Modern healthcare relies on clinical and biological analysis of samples to deliver accurate diagnoses and provide targeted treatment for patients. Much of the equipment used to perform the analysis uses reagents and cleaning fluids to establish accurate results and prevent cross-contamination. The efficient handling of reagents can therefore contribute toward cost reduction and increased service availability. Here, Tony Brennan, Field Segment Manager, .gas & .micro at Bürkert, looks at how the running costs associated with this equipment can be minimised.
The analysis of blood, saliva and other body fluids offers vital information for medical diagnosis and as such, the machinery involved in establishing the results often runs 24/7 to keep up with demand. Reliability, both mechanically and in terms of analysis accuracy is of paramount importance and this is why the design of the analysis equipment is placed under such scrutiny.
At the same time, manufacturers want to improve productivity and reduce operating costs where possible for their customers. While fundamental designs and processes remain unchanged, refinements in the components and their layout can achieve a significant reduction in reagent costs and minimise downtime for maintenance.
With the high cost of reagents, reducing the expenditure on this input can have a significant impact on the running costs of the equipment. Furthermore, if the scale of the machine can be reduced then additional equipment can be added to the laboratory, making it more productive.
Advances in analysis technology are making the testing procedures more efficient, reducing the amount of reagent required; all that is needed is a modified control process that can accurately handle the reduced volumes.
With the need to reduce the size of analysis machinery and make it more efficient, the focus within the industry is on miniaturisation, and multi-tasking, both of which will enable laboratories to achieve more with less.
The most common type of project within the sector is the modification of existing equipment. The analysis process is usually perfectly understood and documented. What is required is a refinement of the current machine that will make it more efficient and more cost effective.
By creating partnerships between the analyser OEMs and the process control experts, it is possible to work together and develop solutions as well as all the certifications required to operate the machinery in the medical industry. This enables OEMs to take advantage of new technologies that have made control valves smaller or with longer service lives.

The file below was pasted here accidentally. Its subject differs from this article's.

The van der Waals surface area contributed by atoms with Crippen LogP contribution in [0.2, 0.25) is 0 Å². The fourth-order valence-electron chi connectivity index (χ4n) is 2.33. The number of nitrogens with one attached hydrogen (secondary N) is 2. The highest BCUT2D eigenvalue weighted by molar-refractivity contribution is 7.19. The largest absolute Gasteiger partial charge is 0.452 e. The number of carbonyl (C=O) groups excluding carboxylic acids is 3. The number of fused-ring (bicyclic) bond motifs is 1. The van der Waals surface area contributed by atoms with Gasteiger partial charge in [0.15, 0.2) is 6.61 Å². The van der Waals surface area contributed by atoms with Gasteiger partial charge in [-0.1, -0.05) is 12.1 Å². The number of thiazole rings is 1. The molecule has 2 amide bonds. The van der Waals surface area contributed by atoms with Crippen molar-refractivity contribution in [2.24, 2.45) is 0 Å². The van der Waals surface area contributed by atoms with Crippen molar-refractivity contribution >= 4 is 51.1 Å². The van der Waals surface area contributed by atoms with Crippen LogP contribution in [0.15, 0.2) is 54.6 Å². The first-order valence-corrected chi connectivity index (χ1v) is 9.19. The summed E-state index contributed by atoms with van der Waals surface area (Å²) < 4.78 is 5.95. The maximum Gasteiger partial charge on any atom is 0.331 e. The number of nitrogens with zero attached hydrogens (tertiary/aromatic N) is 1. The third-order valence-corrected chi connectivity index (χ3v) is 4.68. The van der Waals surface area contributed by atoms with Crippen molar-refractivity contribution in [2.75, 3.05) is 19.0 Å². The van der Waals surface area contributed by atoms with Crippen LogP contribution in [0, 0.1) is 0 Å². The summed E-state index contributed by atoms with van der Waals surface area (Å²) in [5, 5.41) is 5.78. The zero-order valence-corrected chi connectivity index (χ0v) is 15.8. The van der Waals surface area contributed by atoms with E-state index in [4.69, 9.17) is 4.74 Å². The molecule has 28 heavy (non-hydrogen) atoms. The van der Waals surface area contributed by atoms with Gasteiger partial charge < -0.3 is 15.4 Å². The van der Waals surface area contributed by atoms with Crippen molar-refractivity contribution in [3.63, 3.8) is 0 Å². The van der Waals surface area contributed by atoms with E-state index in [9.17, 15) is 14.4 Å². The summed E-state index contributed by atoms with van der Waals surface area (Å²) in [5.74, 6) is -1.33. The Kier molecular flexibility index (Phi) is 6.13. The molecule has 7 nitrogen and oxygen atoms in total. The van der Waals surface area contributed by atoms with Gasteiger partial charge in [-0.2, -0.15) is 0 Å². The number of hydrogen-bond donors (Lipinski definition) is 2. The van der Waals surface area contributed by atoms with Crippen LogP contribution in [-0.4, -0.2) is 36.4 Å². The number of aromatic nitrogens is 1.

At the same time there may be an opportunity to make the equipment more accessible for maintenance and reduce the number of fluidic connections and therefore potential leak paths. This also offers the opportunity to simplify the variety of parts used and reduce the number of suppliers involved in the project.
Manifolds for optimised performance
Implementing process control manifolds that take advantage of modern manufacturing techniques and materials can deliver a number of advantages in day-to-day operation, not least the reduction in possible leak paths. By reducing the amount of pipework required within a machine, a manifold also makes for a much cleaner and more efficient installation.
Manifolds are comprised of several individual components, such as valves, fittings, seals, sensors, as well as the manifold block itself. Using a specialist manufacturer to create the complete assembly makes for a much more efficient process and also reduces the burden on the maintenance engineers, who may need support from the manufacturers involved in the delivery of the analysis equipment.
Manifolds can also significantly reduce downtime in the event of an operational issue. Rather than spending time fault-finding and trouble-shooting, the complete manifold can be quickly removed and replaced, allowing the machine to return to normal operation quickly.
In the meantime, the issue can be investigated further and resolved without the additional pressure of a backlog of tests stacking up. The manufacturer can spend time gathering any additional information that may help to improve the design for the future.
Cleaning for success
In almost all analysis machines, it is essential to effectively clean all the relevant surfaces between each test to prevent any cross-contamination. This process can involve expensive chemicals and any delays in completion will reduce the operational efficiency of the analysis equipment.
Using modern computation flow dynamics (CFD), it is possible to optimise the cleaning cycle by creating a manifold with valves, fittings and sensors that minimise dead areas. By reducing the time required for the cleaning process, the time delay between analyses is minimised and productivity is increased.
In each case, the chemical resistance properties of seals and diaphragms should be properly assessed to ensure their suitability for the task. Operational reliability is of paramount importance in this field and that includes the maintenance cycles as well as the actual analysis processes.
Leading the field
Analysis machines operate 24/7 to keep up with the demand and it is essential that every component delivers unfaltering reliability. The fluidic management system is the heart of the equipment and proving that a combination of valves, seals and manifolds can deliver this reliability requires expertise in the design, manufacture and testing of fluidic control systems.
By working with fluid control experts, such as Bürkert, it is possible to optimise an existing design in terms of performance and reliability. Using a combination of standard products and bespoke manifolds, a unique solution can be delivered that is tailored to a specific application.
In this way, OEMs can enhance their reputation by leading the field in terms of clinical analysis, whilst at the same time improving productivity and reducing the cost of operation.